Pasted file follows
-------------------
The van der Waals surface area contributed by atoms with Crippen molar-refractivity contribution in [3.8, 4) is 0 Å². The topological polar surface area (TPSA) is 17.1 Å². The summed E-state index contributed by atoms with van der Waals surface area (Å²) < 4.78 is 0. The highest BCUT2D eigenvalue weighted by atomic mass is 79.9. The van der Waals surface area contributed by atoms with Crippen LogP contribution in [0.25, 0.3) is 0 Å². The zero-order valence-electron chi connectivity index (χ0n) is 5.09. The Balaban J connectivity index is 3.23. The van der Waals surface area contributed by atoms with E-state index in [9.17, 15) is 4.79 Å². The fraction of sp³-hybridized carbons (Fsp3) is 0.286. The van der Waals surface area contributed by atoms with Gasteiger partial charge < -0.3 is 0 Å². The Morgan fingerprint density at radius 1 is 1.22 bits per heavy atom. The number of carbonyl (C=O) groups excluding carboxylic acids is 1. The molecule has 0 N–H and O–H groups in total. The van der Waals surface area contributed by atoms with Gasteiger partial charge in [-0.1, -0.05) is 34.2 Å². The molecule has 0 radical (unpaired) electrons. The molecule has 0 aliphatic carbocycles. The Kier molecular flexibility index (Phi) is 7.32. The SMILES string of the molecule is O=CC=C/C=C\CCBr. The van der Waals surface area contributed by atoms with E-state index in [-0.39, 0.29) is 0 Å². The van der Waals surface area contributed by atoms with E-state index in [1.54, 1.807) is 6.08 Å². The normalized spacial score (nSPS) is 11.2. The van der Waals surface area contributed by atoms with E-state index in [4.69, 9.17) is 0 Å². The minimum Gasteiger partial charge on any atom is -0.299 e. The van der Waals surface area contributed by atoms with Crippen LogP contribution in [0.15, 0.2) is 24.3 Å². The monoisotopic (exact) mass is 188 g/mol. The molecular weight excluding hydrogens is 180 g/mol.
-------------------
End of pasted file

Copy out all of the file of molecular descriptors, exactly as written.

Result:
The van der Waals surface area contributed by atoms with Crippen molar-refractivity contribution in [3.8, 4) is 0 Å². The topological polar surface area (TPSA) is 17.1 Å². The summed E-state index contributed by atoms with van der Waals surface area (Å²) < 4.78 is 0. The highest BCUT2D eigenvalue weighted by atomic mass is 79.9. The van der Waals surface area contributed by atoms with Crippen LogP contribution in [0.25, 0.3) is 0 Å². The zero-order valence-electron chi connectivity index (χ0n) is 5.09. The Balaban J connectivity index is 3.23. The van der Waals surface area contributed by atoms with E-state index in [9.17, 15) is 4.79 Å². The fraction of sp³-hybridized carbons (Fsp3) is 0.286. The van der Waals surface area contributed by atoms with Gasteiger partial charge < -0.3 is 0 Å². The Morgan fingerprint density at radius 1 is 1.22 bits per heavy atom. The number of carbonyl (C=O) groups excluding carboxylic acids is 1. The molecule has 0 N–H and O–H groups in total. The van der Waals surface area contributed by atoms with Gasteiger partial charge in [-0.1, -0.05) is 34.2 Å². The molecule has 0 radical (unpaired) electrons. The molecule has 0 aliphatic carbocycles. The Kier molecular flexibility index (Phi) is 7.32. The SMILES string of the molecule is O=CC=C/C=C\CCBr. The van der Waals surface area contributed by atoms with E-state index in [-0.39, 0.29) is 0 Å². The van der Waals surface area contributed by atoms with E-state index in [1.54, 1.807) is 6.08 Å². The normalized spacial score (nSPS) is 11.2. The van der Waals surface area contributed by atoms with E-state index in [4.69, 9.17) is 0 Å². The minimum Gasteiger partial charge on any atom is -0.299 e. The van der Waals surface area contributed by atoms with Crippen LogP contribution in [0.15, 0.2) is 24.3 Å². The monoisotopic (exact) mass is 188 g/mol. The molecular weight excluding hydrogens is 180 g/mol.